At this point, in mid-2022, we have made some progress against Covid-19, but a number of people are still not well protected. At the same time, the virus continues to evolve. Facing each new wave of infection is an ongoing adventure, to say the least.

There are 52 drawings in the original series, and they are meant to be hung close together, though maybe not quite as close as seen here. Shown from left to right, these are numbers 37, 6, 7, 8, 9. 12, 30, 18, 19, 20, and 22.

Facing Waves

Priscilla Hollingsworth: Artist Statement

I’m calling this exhibition Facing Waves because I feel this is what I’ve been doing. The paintings are the result of layers of thinking and response to various events in my life. Some of the events include dealing with the coronavirus as well as more personal events such as the death of my father, ongoing changes in my life as an artist, and learning from my mother.

In significant ways, this series involves fabric. I’ve always been interested in examining fabric, as structure and design and cloth. I started these paintings by cutting strips of cloth and attaching them to the canvas. I began with fabrics whose designs were literally woven in rather than just having patterning on the surface of the cloth.

Each painting started with a vertical division, creating a left and right side – a duality. I’ve been doing this in drawings, placing one scene or texture against a contrasting one (as you can see in the small drawings at the fireplace).

During the time I was painting these paintings, I also began learning how to weave, with my mother as my teacher. Weaving on a floor loom is one of my mother’s skills and life passions. It is not necessarily easy to move into a mother’s territory in this way – especially in my case, because our personalities are different (she is procedural and patient, and I am not so much). But at the same time, it was a rich way to get to know my mother and to be able to continue my thinking about her and my love for her into the future.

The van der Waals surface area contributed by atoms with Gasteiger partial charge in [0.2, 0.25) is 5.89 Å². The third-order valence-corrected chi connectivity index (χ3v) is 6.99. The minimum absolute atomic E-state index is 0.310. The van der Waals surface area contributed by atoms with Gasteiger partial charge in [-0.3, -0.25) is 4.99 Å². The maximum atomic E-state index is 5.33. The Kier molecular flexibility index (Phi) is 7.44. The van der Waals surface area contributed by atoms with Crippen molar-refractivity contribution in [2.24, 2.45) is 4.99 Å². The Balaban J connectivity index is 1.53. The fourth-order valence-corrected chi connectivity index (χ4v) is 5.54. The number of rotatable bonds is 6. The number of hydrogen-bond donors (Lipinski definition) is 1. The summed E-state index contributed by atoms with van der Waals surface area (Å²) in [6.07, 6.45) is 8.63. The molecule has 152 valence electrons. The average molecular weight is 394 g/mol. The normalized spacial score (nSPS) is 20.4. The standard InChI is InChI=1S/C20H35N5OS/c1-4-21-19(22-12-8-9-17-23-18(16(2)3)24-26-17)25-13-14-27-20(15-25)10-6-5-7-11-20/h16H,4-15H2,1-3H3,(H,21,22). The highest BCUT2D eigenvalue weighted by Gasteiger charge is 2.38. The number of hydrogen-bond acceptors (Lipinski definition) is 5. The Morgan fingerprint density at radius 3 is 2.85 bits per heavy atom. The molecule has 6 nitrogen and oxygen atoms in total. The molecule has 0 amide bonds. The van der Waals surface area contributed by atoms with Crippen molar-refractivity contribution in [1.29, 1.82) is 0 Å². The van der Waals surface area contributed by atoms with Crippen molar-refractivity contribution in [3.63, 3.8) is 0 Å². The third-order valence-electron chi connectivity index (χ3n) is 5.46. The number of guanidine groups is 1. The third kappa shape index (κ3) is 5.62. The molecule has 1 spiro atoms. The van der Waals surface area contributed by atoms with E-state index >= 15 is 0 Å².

But ultimately, paintings must become their own selves, and be very much about painting. Each one of these required a number of layers of thought and paint, many changes, many iterations before they were done.

In the end, the vertical divisions of the paintings took on several roles. Some are juxtapositions that inform each other through comparison and contrast. Some have transition points in which one side becomes the other. Some have forms that make barriers, or perhaps they use the division point as a kind of medium to grow from. Some of the dividing lines are quite clearly permeable. In all of these, you can see references to life forms and their processes – and that’s a theme that runs through all of my work.


For more about the artist,

Friday, September 2, 2022 - 6:00pm to Monday, November 7, 2022 - 5:00pm
Gertrude Herbert Institute of Art